This can be up to six months later than the legal completion date cited in the contracts, and the legal completion date is often months later than the estimates given when contracts are exchanged. Most mortgage offers are only valid for three months.

While purchasers are legally bound to the developer’s timetable for the exchange and completion of contracts and face substantial penalties if they delay, developers allow themselves generous leeway.

A completion date only becomes legally binding when the home is ready and a “completion notice” is served, after which purchasers have seven to 10 days to pay up or else face interest charges on the balance.

Nor are developers obliged to pay compensation for delays, unless the developer exceeds the “long-stop” date. Purchasers who have to proceed with the sale of their old home after exchanging contracts, or to rearrange a mortgage when their offer expires, can be left heavily out of pocket. …”

https://www.theguardian.com/money/2019/jun/23/new-build-homes-buy-delay-bill-developers?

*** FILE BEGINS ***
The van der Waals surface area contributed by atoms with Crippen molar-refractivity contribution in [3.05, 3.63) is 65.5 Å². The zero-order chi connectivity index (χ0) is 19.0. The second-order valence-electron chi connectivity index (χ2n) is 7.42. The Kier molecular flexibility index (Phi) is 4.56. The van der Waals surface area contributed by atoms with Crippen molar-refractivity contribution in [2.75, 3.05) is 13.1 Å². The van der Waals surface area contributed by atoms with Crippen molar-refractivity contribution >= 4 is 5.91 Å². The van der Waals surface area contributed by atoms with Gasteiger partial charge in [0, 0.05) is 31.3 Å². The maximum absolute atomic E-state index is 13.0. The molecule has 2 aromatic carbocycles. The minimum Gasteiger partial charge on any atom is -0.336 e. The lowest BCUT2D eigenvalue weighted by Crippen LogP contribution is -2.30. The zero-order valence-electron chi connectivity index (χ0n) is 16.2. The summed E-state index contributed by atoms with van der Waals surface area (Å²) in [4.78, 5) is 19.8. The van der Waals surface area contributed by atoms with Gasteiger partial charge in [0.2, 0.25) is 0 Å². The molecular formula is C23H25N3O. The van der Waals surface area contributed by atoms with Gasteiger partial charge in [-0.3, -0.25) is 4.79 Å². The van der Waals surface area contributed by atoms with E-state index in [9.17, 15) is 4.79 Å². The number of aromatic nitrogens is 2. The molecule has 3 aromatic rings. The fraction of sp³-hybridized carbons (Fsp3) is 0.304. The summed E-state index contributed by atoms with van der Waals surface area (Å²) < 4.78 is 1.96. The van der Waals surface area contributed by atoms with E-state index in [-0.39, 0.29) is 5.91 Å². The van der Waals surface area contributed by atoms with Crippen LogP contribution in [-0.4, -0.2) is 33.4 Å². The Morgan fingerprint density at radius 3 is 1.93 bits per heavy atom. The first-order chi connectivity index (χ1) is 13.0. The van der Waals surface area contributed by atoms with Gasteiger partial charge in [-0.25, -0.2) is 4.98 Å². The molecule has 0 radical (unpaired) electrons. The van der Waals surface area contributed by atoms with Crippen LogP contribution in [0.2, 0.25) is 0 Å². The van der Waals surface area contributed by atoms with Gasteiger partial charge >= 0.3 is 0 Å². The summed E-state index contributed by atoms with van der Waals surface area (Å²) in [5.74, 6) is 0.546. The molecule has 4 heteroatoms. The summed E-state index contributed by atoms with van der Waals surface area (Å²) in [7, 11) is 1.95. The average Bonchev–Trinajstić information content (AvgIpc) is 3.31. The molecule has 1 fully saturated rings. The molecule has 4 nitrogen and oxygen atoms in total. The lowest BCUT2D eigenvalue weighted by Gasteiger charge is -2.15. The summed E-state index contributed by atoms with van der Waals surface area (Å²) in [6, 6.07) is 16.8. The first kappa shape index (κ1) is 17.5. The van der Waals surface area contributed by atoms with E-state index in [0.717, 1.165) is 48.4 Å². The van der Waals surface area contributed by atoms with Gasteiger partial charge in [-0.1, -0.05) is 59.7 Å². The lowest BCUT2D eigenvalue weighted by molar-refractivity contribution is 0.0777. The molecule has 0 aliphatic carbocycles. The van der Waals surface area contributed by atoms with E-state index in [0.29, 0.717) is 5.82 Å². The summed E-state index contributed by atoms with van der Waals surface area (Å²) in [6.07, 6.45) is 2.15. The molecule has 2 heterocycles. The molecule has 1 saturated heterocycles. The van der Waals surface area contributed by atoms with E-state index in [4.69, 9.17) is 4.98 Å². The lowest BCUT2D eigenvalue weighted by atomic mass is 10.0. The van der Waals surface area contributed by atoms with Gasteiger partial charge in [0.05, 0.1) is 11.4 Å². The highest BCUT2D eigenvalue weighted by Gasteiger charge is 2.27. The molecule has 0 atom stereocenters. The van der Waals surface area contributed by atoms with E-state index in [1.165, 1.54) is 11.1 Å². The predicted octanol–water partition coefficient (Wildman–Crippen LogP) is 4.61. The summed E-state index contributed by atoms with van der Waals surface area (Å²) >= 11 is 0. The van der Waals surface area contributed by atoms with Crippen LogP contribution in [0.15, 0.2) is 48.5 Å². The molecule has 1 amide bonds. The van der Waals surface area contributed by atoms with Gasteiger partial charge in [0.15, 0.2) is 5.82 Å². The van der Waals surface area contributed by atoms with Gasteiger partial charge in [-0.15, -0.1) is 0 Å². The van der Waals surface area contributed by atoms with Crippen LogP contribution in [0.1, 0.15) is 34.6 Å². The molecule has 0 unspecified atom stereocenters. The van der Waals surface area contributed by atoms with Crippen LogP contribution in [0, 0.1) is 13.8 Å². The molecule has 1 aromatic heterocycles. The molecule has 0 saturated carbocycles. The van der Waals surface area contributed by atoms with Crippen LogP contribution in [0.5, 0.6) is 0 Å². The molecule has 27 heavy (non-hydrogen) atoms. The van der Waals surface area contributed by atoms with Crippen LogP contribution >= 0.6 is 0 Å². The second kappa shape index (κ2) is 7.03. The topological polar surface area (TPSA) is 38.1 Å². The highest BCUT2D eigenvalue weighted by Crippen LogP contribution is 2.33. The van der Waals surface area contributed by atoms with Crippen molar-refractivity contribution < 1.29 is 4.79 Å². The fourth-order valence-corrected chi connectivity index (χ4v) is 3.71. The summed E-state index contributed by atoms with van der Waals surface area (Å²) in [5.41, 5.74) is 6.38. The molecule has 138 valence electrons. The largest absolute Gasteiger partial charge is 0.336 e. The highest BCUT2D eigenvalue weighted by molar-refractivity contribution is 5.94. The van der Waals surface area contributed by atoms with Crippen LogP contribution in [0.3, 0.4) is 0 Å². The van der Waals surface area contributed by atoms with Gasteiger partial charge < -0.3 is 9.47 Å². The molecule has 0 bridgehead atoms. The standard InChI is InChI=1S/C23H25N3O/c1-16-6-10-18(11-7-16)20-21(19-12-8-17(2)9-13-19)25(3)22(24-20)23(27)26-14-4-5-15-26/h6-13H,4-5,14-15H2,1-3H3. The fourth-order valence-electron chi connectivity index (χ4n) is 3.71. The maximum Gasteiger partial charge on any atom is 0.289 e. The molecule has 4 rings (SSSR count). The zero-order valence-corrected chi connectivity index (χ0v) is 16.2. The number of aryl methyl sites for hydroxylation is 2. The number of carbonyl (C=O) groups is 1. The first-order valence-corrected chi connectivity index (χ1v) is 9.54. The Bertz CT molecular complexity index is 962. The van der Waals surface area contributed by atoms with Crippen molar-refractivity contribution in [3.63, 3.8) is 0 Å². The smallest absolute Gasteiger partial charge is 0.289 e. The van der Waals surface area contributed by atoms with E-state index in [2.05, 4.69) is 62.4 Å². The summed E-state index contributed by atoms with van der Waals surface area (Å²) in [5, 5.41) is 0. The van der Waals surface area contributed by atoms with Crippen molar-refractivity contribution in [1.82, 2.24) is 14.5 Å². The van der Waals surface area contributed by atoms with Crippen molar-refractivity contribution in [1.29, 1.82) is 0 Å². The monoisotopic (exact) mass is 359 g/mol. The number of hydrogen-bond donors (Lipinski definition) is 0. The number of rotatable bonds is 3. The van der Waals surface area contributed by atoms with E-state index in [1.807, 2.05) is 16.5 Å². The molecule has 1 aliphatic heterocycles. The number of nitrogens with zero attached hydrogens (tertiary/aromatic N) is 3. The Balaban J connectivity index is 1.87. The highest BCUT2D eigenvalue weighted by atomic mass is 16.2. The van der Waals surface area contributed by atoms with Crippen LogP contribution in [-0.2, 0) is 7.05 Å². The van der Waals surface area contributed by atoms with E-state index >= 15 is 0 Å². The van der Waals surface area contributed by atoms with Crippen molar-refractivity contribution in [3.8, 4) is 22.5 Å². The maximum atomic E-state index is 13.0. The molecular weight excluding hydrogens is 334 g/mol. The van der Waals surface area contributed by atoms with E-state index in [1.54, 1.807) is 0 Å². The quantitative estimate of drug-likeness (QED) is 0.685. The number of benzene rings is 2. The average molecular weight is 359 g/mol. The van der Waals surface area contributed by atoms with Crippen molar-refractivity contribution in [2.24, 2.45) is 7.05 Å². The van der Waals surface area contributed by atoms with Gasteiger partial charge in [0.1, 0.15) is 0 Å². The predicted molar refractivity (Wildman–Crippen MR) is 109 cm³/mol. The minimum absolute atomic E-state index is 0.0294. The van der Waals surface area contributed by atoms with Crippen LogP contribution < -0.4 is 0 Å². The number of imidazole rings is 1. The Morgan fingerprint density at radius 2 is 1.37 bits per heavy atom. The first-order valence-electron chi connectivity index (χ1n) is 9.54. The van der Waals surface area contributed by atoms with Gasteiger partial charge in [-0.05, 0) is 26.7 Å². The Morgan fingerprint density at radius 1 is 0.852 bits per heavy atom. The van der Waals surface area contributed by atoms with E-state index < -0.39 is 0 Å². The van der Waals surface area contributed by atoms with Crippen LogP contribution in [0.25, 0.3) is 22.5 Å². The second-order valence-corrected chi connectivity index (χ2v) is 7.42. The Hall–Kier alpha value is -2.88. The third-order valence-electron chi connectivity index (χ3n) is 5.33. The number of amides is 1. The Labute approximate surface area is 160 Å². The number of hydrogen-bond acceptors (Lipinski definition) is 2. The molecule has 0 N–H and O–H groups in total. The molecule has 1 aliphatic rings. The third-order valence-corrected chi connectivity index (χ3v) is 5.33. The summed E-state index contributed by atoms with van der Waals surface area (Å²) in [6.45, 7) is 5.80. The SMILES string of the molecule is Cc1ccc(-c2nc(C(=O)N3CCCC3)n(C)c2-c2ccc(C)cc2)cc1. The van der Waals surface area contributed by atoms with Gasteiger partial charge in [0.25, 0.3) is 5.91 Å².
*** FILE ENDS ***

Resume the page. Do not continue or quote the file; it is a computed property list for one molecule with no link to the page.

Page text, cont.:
“Help to Buy: ‘Most users did not need help report finds’ “

“Almost two-thirds of homebuyers who used the government’s Help to Buy scheme could have bought a home without it, an official report has said.
However, they may not have been able to buy the house they wanted without the help, the report from the National Audit Office (NAO) found.

It also found that one in 25 of participants had household incomes of over £100,000.

The scheme did help boost the profits of building firms, the NAO said.

It was too early to determine if the scheme had delivered value for money for the taxpayer, the report said.

“Help To Buy has increased home ownership and housing supply, particularly for first-time buyers,” Gareth Davies, head of the NAO, said.
“However, a proportion of participants could have afforded to buy a home without the government’s help.